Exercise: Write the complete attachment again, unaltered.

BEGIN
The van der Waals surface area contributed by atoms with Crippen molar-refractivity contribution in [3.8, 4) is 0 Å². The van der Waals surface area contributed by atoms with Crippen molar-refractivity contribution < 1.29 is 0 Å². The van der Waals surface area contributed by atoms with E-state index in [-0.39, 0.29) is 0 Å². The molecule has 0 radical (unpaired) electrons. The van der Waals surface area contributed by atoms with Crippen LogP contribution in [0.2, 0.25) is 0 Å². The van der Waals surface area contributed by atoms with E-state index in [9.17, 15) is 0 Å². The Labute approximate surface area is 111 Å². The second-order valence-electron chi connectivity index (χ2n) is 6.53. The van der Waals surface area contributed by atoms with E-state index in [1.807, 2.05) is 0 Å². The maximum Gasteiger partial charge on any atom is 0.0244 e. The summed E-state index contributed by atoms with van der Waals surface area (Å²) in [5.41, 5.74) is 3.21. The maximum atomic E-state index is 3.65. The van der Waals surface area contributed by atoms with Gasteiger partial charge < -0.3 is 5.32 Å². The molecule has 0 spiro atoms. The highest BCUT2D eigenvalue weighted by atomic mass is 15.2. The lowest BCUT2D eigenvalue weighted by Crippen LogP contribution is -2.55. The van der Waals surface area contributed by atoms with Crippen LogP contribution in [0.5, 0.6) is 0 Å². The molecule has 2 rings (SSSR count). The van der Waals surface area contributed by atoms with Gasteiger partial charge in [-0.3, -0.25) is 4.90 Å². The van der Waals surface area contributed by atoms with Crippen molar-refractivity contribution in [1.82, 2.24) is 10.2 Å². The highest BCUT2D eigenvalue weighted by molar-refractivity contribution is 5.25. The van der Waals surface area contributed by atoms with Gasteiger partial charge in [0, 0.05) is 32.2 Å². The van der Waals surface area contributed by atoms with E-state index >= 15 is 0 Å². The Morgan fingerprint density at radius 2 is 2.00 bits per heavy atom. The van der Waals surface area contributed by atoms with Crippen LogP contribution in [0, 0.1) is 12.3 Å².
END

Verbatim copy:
The van der Waals surface area contributed by atoms with Crippen molar-refractivity contribution in [3.8, 4) is 0 Å². The van der Waals surface area contributed by atoms with Crippen molar-refractivity contribution < 1.29 is 0 Å². The van der Waals surface area contributed by atoms with E-state index in [-0.39, 0.29) is 0 Å². The molecule has 0 radical (unpaired) electrons. The van der Waals surface area contributed by atoms with Crippen LogP contribution in [0.2, 0.25) is 0 Å². The van der Waals surface area contributed by atoms with E-state index in [9.17, 15) is 0 Å². The Labute approximate surface area is 111 Å². The second-order valence-electron chi connectivity index (χ2n) is 6.53. The van der Waals surface area contributed by atoms with E-state index in [1.807, 2.05) is 0 Å². The maximum Gasteiger partial charge on any atom is 0.0244 e. The summed E-state index contributed by atoms with van der Waals surface area (Å²) in [5.41, 5.74) is 3.21. The maximum atomic E-state index is 3.65. The van der Waals surface area contributed by atoms with Gasteiger partial charge < -0.3 is 5.32 Å². The molecule has 0 spiro atoms. The highest BCUT2D eigenvalue weighted by atomic mass is 15.2. The lowest BCUT2D eigenvalue weighted by Crippen LogP contribution is -2.55. The van der Waals surface area contributed by atoms with Crippen LogP contribution in [0.5, 0.6) is 0 Å². The molecule has 2 rings (SSSR count). The van der Waals surface area contributed by atoms with Gasteiger partial charge in [-0.3, -0.25) is 4.90 Å². The van der Waals surface area contributed by atoms with Crippen molar-refractivity contribution in [1.82, 2.24) is 10.2 Å². The highest BCUT2D eigenvalue weighted by molar-refractivity contribution is 5.25. The van der Waals surface area contributed by atoms with Gasteiger partial charge in [0, 0.05) is 32.2 Å². The van der Waals surface area contributed by atoms with E-state index >= 15 is 0 Å². The Morgan fingerprint density at radius 2 is 2.00 bits per heavy atom. The van der Waals surface area contributed by atoms with Crippen LogP contribution in [0, 0.1) is 12.3 Å².